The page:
14 January 2021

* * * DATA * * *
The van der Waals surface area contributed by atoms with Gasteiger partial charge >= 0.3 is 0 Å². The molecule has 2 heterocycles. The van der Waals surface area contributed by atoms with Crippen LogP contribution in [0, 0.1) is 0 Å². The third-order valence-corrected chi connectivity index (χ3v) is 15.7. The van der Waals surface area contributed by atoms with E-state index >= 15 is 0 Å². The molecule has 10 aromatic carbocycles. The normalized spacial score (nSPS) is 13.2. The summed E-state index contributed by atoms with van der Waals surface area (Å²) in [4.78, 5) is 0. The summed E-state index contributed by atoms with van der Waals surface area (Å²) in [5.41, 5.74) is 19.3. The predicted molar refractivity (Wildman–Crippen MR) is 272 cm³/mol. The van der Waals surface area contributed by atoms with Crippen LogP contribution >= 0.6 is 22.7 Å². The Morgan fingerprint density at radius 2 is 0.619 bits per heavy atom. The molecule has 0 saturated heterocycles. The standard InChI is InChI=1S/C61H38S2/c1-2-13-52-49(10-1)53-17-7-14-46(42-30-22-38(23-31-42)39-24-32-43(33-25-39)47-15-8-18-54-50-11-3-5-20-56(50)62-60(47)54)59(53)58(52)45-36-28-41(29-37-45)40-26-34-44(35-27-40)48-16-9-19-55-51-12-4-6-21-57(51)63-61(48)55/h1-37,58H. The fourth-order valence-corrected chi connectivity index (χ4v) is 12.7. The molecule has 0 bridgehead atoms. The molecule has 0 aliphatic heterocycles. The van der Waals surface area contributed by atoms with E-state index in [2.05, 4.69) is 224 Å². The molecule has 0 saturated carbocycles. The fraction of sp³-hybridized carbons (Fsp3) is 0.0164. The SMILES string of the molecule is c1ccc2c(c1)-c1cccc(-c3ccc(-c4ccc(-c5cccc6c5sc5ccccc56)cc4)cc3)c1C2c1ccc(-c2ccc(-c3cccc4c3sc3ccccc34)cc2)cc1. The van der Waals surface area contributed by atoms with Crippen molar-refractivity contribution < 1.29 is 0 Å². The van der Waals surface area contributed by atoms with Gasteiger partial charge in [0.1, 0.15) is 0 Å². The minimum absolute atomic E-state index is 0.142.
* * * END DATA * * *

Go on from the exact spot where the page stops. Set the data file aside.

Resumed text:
When we envisage a working dog, we picture lean, muscular athletes but it is all too common for a working dog to gain weight, especially during the off-season and as the dog begins to age and spends fewer hours out in the field. To sustain performance during a long day of picking up, in often crisp temperatures it is essential that dogs are fed an energy-rich, quality protein diet to promote performance and maintain consistent body condition. With that in mind, what about the older working dogs that aren’t out working every day? The dogs who are accustomed to a heaped breakfast bowl but are starting to look a little well-covered, how do we manage that whilst still maintaining satiety? Let us start with exercise levels after all the ‘off-season’ is different for every handler, some dogs will be at true rest, whilst others will pick up other work and continue to stay in moderate work year-round. Considering exercise levels along with your individual dog’s metabolism, adjustment to diet should be made in advance to prevent playing ‘catch up’ and trying to shed excess weight after it has been put on. If your dog is prone to putting on weight when in reduced levels of exercise, it may be prudent to maintain exercise year-round, with brisk paced, on-lead walks burning more calories than you may think. You may wish to consider alternative or additional means of exercise for your dogs; hydrotherapy is an increasingly popular exercise medium that is used both as a fitness tool as well as for weight management. The buoyancy and viscosity of the water means your dog remains weightless, ideal for managing dogs with joint conditions and viscosity means movement through water is up to 3.5 times more energy-expensive than exercise on land. Do we change the feeding routine of an overweight dog? Research suggests that feeding routine can greatly influence weight gain and you may wish to consider some of the following tips. Firstly, and importantly, ensure you are feeding your dog with their target weight in mind and not their current weight! Splitting meals into at least two, if not three meals per day- this helps a dog feel fuller for longer- it can also promote digestive efficiency in older dogs. Scatter feeding can also be useful, your dog exercises as well as using their nose to work for their food! Being in-tune with your gundog’s body condition and overall health is part and parcel of a successful partnership. The visual appearance of your dog is just one tool in managing your dog’s weight, regular hands-on body condition scoring is more thorough- using a scale such as the PFMA ‘Dog Size-O-Metre chart. Regular weighing of your dog is also important- knowing baseline normal when in peak fitness is crucial as well as the change that may occur during periods of reduced activity. The Chudley’s range provides a diet to suit every dog, at every time of year and life stage. For the overweight or less active working dog, there are several options for consideration each with their own merits and benefits to each individual dog. Chudley’s Lite is a reduced-calorie option, useful for either short- or long-term use, whilst still being a palatable poultry-based diet. Equally, Chudley’s Senior is one to consider, which includes green-lipped mussel for joint support as well as QLC antioxidants to promote optimum digestion.
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